Whether you’re the proud owner of an iPad Air, iPad mini or iPhone, great apps abound for your iOS device. Here are some of our top picks.
iPAD AIR AND iPAD MINI
We’ve surveyed our colleagues for their favourite iPad apps, and picked the ones that are best for certain tasks. Whether you see your iPad as a productivity tool, a gaming device or a family resource, we’ve selected the right app for you.
The iPad can be a powerful productivity tool, especially when loaded with the right apps. Power users who work with text can turn to Editorial ($6.49; OMZ Software).
Its customisation features let you bend the interface and the extended keyboard to your will. The app also makes it simple for even non-programmers to assemble customised workflows to automate functions like converting text.
While workflow support may be its standout feature, Editorial also offers niceties such as Markdown and HTML previews, powerful search features and an integrated web browser.
The compact iPad is perfect for scribbling notes, and Notability ($3.79; Ginger Labs) perpetually ranks among the top-selling iPad productivity apps. It lets you type or write notes, giving you options for changing colour and style.
A nifty recording feature lets you capture audio for a meeting or lecture; when you play back that audio, tapping a section of your notes takes you to that part of the recording. Notability offers great search tools, and you’ll never lose an important file, as it syncs with cloud-based services like Dropbox and Google Drive.
Since its launch, the iPad has been an appealing device for people who enjoy comic books. Recent hardware changes have only improved matters. Artwork really pops on the iPad Air’s screen, and the lightweight tablet truly lends itself to extended reading sessions.
On the iPad mini with Retina display, you get crisper text and sharper art. So what comic reader should you choose? Comics (free; ComiXology) provides a smooth interface and an easy-to-navigate storefront for purchasing issues.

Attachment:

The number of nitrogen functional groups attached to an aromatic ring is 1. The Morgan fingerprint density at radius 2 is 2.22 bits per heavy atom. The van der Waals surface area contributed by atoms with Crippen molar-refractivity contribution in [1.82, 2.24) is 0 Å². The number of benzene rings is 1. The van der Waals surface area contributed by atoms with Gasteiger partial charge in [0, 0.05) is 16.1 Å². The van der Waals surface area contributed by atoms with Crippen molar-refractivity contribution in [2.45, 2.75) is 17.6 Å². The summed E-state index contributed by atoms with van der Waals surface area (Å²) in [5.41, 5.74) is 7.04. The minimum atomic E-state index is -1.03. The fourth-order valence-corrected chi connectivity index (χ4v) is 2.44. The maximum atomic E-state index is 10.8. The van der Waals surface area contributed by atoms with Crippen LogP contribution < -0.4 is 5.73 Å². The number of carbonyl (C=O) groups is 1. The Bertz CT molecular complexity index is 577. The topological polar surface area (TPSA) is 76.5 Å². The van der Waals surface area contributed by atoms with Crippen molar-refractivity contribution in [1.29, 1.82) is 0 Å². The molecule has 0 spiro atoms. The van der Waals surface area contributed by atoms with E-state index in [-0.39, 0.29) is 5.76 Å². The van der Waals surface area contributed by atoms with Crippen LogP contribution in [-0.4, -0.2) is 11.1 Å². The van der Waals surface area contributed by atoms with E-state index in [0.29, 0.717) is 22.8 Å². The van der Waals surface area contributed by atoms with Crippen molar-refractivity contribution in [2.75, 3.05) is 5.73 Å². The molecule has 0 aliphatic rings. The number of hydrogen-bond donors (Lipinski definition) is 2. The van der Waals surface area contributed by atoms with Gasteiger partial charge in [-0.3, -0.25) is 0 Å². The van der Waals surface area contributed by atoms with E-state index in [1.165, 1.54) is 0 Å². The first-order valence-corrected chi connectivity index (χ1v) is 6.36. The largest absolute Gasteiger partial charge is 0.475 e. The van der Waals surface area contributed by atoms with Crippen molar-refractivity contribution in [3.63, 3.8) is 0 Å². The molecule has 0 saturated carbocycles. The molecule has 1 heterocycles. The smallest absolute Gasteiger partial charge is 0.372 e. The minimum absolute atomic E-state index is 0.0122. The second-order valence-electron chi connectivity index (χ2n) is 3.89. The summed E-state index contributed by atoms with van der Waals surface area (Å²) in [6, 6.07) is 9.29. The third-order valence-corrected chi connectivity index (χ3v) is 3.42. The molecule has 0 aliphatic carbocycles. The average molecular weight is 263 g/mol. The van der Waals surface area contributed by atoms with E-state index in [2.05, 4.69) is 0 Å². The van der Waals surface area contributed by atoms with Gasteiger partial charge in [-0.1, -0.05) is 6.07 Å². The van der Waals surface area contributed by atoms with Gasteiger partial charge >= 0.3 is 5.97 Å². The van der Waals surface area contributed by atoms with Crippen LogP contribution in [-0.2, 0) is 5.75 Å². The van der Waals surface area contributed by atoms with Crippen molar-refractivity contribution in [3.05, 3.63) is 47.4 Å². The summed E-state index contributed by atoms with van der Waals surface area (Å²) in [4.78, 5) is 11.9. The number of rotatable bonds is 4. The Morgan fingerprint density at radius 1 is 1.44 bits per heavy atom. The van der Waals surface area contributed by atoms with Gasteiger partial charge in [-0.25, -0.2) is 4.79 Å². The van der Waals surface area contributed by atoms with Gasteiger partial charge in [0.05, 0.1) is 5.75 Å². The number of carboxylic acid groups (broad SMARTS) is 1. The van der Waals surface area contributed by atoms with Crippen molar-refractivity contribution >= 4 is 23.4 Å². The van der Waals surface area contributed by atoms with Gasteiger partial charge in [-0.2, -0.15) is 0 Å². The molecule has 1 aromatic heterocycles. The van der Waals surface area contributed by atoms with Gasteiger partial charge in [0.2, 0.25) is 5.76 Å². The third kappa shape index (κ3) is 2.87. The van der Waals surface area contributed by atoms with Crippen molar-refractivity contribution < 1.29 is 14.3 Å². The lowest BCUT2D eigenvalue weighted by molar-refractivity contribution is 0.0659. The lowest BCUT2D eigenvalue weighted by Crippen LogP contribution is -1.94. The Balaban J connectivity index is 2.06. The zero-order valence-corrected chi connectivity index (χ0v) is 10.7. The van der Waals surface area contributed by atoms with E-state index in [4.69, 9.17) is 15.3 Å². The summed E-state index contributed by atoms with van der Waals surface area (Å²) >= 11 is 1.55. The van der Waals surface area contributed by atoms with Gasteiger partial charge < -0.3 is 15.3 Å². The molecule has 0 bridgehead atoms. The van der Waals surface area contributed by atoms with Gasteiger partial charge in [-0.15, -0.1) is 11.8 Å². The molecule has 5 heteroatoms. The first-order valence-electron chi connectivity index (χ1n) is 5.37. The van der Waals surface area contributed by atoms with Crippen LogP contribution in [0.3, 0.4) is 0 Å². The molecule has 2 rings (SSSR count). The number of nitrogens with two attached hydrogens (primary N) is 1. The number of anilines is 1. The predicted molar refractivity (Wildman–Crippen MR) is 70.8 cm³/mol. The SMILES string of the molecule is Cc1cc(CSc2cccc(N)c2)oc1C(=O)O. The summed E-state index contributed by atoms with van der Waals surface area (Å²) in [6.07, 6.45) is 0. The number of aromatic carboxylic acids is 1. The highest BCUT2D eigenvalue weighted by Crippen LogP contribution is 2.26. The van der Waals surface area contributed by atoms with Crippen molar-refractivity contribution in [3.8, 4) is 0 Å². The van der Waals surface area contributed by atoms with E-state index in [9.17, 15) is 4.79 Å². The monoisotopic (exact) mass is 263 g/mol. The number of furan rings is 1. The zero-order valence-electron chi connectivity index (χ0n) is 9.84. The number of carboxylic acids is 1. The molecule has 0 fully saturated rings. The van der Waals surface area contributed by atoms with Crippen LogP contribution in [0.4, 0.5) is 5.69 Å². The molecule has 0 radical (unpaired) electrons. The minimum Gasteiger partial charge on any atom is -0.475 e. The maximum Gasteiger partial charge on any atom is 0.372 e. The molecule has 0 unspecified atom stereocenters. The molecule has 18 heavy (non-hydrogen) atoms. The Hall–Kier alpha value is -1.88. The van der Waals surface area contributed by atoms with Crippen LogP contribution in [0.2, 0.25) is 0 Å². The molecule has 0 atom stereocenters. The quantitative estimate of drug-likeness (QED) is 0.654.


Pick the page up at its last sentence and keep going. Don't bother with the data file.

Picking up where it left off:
Entertain small kids
If you’re a parent, that iPad Air or iPad mini won’t remain your sole property for long, so you may as well make sure it has a few apps your kids can enjoy. As the parent of a preschooler, I can’t say enough nice things about Toca Boca’s apps. They’re like digital playsets, fostering your children’s imaginations.
Almost all of Toca Boca’s offerings would be fine additions to your iPad, but I’ll single out Toca Hair Salon 2 ($3.79; Toca Boca), in which you use an array of scissors, curling irons and other beauty parlour tools to give assorted cartoon characters unique coiffures.
If you’re having a bad hair day yourself, Toca Hair Salon Me ($3.79; Toca Boca) lets you snap a photo with the iPad’s camera and then start styling.
Engage big kids
Children in the upper grades of primary school may have outgrown Toca Boca, but they’ll enjoy the colourful Barefoot World Atlas ($6.49; Touch Press). This digital version of the book of the same name takes full advantage of your iPad’s touch interface, with a spinnable, interactive globe.
Tap any country or any animated point of interest to learn more about it. Up-to-the-minute information includes the country’s current temperature and how far away it is. Not many apps put the whole world in your hands; Barefoot World Atlas does so with a distinctive, pleasing look.
See the stars
If you often gaze up at the night sky and wonder what’s blinking back at you – star, planet or satellite? – equip yourself with Star Walk HD ($3.79; Vito Technology), a beautifully designed astronomy app.
Star Walk takes advantage of your iPad’s accelerometer and location awareness to help you identify the heavenly bodies immediately above you. Just tilt your iPad to the heavens, and Star Walk displays planets, stars and constellations based on their orientation relative to you.
Learn about endangered animals
There’s a reason WWF Together (free; World Wildlife Fund) gets showered with awards. This beautifully designed interactive app contains a wealth of information assembled by the World Wildlife Fund.
You’ll find detailed stories of 16 endangered species, with interactive elements (drag around a dot to
see how cowbirds follow bison, for example). A spinning globe lets you locate and learn about endangered species around the world.
Cook a meal
Turn to How to Cook Everything ($12.99; Culinate) – a digitised version of Mark Bittman’s reference book for home chefs – for expert instruction on the fundamentals of cooking, with illustrations that really pop on your iPad’s screen.
It’s easy to jump from recipes to techniques to kitchen basics. Ingredients tabs show you recipe variations, explain how to use relevant kitchen tools, and offer a window for your own notations. Other features, such as the ability to print recipes so you won’t have to touch your new iPad with sticky hands, make this a must-have for home cooks with four-star dreams.